My name is Oscar, and this is Watch New Movies. This is a site where you can watch new movies, new episodes from your favorite tv shows, and also download your favorite movies. I don't own any of these movies whatsoever, all copyright goes to the owners of these movies, and if you want me to remove anything just email me. Enjoy the site.
The heroic Leonidas, armed with nothing by leather underwear and a cape, leads a ragtag group of 13--count ‘em, 13!--Spartans to defend their homeland against the invading Persians (whose ranks include Ghost Rider, Rocky Balboa, the Transformers, and a hunchbacked Paris Hilton--no one is safe when the Spartans take on the biggest icons in pop culture).
Following her sister's death from drug addiction, a high school student is forced to leave her private school to return to her old, crime-filled neighborhood where she re-kindles an unlikely passion for the competitive world of step dancing.
FBI agent Jennifer Marsh is tasked with hunting down a seemingly untraceable serial killer who posts live videos of his victims on the Internet. As time runs out, the cat and mouse chase becomes more personal.
BEST PICTURE No Country for Old Men There Will Be Blood Atonement Juno Michael Clayton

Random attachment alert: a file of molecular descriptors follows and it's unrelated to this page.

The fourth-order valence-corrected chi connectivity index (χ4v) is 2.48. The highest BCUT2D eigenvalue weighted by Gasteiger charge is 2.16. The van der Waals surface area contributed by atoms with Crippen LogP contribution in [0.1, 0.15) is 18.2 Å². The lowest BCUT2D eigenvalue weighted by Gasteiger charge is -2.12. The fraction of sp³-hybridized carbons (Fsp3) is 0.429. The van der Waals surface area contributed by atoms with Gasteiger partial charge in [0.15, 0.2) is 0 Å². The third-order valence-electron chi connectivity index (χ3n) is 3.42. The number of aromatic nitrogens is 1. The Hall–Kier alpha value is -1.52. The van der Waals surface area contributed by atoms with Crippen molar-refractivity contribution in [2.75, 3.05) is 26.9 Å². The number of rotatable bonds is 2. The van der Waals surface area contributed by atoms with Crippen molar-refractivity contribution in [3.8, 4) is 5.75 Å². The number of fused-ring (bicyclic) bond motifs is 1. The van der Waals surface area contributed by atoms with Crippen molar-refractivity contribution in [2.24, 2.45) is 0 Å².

BEST ACTOR Daniel Day Lewis, There Will Be Blood George Clooney, Michael Clayton Johnny Depp, Sweeney Todd Viggo Mortenson, Eastern Promises Tommy Lee Jones, In The Valley of Elah
BEST ACTRESS Cate Blanchett, Elizabeth: The Golden Age Julie Christie, Away From Her Marion Cotillard, La Vie En Rose Laura Linney, The Savages Ellen Page, Juno
BEST SUPPORTING ACTOR Casey Affleck, The Assassination of Jesse James Javier Bardem, No Country for Old Men Philip Seymour Hoffman, Charlie Wilson’s War Hal Holbrook, Into the Wild Tom Wilkinson, Michael Clayton
BEST SUPPORTING ACTRESS Cate Blanchett, I’m Not There Ruby Dee, American Gangster Saoirse Ronan, Atonement Tilda Swinton, Michael Clayton Amy Ryan, Gone Baby Gone
BEST DIRECTOR Julian Schnabel, The Diving Bell and the Butterfly Jason Reitman, JunoTony Gilroy, Michael Clayton Joel Coen and Ethan Coen, No Country for Old Men Paul Thomas Anderson, There Will Be Blood
BEST ORIGINAL SCREENPLAY Diablo Cody, Juno Nancy Oliver, Lars and the Real Girl Tony Gilroy, Michael Clayton Ratatouille (written by Brad Bird; story by Jan Pinkava, Jim Capobianco, Brad Bird) Tamara Jenkins, The Savages
BEST ADAPTED SCREENPLAY Christopher Hampton, Atonement Sarah Polley, Away from Her Ronald Harwood, The Diving Bell and the Butterfly Joel Coen and Ethan Coen, No Country for Old Men Paul Thomas Anderson, There Will Be Blood